Although Fisher does not feel tax climates are important to states and economic growth, other authors contend the opposite. Bittlingmayer, Eathington, Hall and Orazem (2005) find in their analysis of several business climate studies that a state’s tax climate does affect its economic growth rate, and that several indexes are able to predict growth. In fact, they found, “The State Business Tax Climate Index explains growth consistently.” Furthermore, they found that relative tax competitiveness matters especially at the borders and that, as a result, indexes that place a high premium on tax policies better explain growth. Also, they observed that studies focused on a single topic do better at explaining economic growth at borders. Lastly, the article concludes that the most important elements of the business climate are tax and regulatory burdens on business (Bittlingmayer et al. 2005). These findings support the argument that taxes impact business decisions and economic growth, and they support the validity of the SBTCI.

Fisher and Bittlingmayer et al. hold opposing views about the impact of taxes on economic growth. Fisher finds support from Robert Tannenwald of the Boston Federal Reserve who argues that taxes are not as important to businesses as public expenditures. Tannenwald compares twenty-two states by measuring the after-tax rate of return to cash flow of a new facility built by a representative firm in each state. This very different approach attempts to compute the marginal effective tax rate (METR) of a hypothetical firm and yields results that make taxes appear trivial.

Tannenwald asserts that “while interjurisdictional rivalry is inducing states to cut taxes, demand is rising for state and local services such as education, health care, and law enforcement.” He concludes that business taxes exert only a small, highly uncertain effect on capital spending. States may be more likely to stimulate their economy by enhancing public services valued by business (Tannenwald 1996).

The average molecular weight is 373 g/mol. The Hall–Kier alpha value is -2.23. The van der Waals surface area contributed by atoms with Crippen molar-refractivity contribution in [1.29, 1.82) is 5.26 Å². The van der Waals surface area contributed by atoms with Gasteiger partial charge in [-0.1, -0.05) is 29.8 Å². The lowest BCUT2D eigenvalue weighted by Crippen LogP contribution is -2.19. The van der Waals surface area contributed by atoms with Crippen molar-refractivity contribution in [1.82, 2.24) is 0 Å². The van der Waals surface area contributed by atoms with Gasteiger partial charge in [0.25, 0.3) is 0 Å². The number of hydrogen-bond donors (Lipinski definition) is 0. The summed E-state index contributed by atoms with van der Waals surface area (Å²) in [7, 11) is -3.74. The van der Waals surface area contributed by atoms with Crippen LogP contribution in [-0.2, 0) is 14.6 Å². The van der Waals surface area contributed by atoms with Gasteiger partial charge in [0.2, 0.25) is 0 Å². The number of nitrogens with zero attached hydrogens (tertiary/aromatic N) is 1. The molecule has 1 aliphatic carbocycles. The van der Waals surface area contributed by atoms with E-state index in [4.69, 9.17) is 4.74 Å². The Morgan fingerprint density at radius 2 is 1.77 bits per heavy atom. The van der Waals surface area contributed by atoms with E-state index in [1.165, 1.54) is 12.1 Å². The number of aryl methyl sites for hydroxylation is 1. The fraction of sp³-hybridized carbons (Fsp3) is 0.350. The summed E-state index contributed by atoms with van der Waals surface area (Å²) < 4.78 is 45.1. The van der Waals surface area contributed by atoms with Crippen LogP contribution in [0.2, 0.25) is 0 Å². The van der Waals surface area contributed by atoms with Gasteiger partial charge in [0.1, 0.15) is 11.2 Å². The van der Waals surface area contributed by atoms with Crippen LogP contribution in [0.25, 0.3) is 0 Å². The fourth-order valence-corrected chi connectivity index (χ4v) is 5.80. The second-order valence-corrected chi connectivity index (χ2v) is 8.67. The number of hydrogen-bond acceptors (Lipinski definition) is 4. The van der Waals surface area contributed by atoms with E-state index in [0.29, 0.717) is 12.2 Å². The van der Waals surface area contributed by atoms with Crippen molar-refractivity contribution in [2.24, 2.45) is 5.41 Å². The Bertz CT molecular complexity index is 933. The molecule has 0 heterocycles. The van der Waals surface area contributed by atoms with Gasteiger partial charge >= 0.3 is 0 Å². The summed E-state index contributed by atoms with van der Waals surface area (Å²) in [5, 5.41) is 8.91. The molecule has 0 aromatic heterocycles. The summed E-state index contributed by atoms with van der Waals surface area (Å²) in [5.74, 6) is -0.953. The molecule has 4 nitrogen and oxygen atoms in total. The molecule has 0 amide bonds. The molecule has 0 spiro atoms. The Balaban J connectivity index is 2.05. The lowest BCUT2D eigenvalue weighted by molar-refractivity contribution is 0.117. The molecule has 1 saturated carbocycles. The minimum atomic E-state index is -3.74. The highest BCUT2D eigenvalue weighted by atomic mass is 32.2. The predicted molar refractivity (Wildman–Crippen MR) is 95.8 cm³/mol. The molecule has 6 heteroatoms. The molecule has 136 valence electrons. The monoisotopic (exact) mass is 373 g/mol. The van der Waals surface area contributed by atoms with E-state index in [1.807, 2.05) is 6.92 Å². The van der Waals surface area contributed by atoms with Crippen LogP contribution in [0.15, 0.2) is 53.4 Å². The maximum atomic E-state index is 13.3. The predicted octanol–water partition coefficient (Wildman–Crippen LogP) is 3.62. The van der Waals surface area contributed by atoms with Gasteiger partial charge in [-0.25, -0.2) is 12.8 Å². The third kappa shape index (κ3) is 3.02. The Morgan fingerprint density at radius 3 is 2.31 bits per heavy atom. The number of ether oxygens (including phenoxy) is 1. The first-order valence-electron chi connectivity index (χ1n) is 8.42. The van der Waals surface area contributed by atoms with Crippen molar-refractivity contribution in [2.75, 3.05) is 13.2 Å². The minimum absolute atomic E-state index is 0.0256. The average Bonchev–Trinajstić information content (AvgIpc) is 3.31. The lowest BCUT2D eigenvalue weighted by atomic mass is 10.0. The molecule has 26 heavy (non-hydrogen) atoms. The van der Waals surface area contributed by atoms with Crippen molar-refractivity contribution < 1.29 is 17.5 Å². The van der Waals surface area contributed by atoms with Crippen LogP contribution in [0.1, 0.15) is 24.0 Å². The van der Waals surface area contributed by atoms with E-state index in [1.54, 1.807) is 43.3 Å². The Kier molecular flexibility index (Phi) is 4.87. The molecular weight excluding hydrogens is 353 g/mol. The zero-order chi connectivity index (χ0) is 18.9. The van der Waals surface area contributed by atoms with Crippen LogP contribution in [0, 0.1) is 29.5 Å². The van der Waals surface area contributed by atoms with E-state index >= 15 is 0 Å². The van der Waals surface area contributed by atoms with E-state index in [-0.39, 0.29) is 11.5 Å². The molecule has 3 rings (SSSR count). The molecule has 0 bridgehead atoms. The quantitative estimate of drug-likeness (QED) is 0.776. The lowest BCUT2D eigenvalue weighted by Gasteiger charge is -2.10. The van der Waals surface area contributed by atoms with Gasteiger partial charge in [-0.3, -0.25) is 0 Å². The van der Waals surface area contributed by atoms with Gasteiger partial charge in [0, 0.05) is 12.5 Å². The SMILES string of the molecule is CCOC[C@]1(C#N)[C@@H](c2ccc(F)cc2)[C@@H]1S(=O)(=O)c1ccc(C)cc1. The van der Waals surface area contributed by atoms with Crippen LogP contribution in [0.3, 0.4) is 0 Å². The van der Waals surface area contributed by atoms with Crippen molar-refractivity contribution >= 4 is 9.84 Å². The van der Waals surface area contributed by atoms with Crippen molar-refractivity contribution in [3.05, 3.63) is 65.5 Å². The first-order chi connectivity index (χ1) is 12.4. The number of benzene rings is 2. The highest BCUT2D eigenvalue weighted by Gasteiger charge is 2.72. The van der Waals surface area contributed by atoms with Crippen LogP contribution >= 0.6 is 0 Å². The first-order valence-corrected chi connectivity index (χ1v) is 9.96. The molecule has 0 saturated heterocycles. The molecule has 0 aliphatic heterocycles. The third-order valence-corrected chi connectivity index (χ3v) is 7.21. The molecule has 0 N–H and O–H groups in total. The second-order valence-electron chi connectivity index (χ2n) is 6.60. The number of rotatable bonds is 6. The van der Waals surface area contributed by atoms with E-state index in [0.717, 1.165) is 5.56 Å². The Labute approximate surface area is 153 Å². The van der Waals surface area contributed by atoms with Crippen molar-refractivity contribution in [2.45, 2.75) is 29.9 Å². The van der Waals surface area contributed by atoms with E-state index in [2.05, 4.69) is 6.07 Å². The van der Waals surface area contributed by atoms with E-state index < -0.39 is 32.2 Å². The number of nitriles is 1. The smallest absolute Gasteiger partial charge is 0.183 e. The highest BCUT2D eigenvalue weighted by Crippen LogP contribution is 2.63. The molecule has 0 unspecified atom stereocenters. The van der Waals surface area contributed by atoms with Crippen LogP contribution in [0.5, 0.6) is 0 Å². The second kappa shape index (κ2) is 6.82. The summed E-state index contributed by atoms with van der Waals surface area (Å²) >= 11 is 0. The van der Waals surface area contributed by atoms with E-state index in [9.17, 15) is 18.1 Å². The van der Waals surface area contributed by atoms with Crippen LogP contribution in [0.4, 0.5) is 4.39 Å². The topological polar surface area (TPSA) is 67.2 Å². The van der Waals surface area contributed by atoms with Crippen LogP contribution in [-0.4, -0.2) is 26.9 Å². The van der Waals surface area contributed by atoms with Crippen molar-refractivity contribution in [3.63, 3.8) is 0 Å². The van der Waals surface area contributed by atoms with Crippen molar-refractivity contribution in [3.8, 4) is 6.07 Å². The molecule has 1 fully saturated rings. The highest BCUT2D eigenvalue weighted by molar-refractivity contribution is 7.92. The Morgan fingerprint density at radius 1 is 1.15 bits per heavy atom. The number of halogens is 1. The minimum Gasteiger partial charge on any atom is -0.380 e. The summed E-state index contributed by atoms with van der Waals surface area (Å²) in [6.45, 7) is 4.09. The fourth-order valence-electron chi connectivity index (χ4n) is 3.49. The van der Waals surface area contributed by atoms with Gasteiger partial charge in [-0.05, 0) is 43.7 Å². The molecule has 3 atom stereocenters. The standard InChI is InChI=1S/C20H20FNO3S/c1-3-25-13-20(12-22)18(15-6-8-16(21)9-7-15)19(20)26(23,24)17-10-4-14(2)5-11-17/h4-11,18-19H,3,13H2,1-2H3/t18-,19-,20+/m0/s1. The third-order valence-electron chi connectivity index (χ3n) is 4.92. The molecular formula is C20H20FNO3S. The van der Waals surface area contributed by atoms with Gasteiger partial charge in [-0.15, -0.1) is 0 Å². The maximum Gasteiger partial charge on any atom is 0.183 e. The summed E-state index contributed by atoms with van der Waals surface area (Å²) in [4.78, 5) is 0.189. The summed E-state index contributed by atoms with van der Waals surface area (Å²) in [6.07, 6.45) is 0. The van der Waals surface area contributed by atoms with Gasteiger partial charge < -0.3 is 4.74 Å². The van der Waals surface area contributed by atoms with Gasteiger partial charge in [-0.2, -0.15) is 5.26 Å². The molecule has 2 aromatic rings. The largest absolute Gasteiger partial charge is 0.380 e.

The taxes paid by businesses should be a concern to everyone because they are ultimately borne by individuals through lower wages, increased prices, and decreased shareholder value. States do not institute tax policy in a vacuum. Every change to their system makes their business tax climate more or less competitive compared to other states, and makes the state more or less attractive to business. Ultimately, anecdotal and empirical evidence, along with the cohesion of recent literature to the conclusion that taxes matter a great deal to business, show that the SBTCI is an important and useful tool for policymakers who want to make their state’s tax system welcoming to business.

References
Bittlingmayer, Gregory; Eathington, Liesel; Hall, Arthur; Orazem, Peter F. (2005). “Business Climate Indexes: Which Work, Which Don’t, and What can They Say About Kansas?” The Center for Applied Economics: Kansas University, June 2005.

Fisher, Peter (2005). Grading Places: What do the Business Climate Rankings Really Tell Us? Economic Policy Institute, 2005.

Tannenwald, Robert (1996), “State Business Tax Climate: How Should it be Measured and How Important is it?” New England Economic Review: Federal Reserve Bank of Boston, Jan/Feb 1996, pp. 23-38.

(For questions about the State Business Tax Climate Index, contact the press office at (202) 464-5120.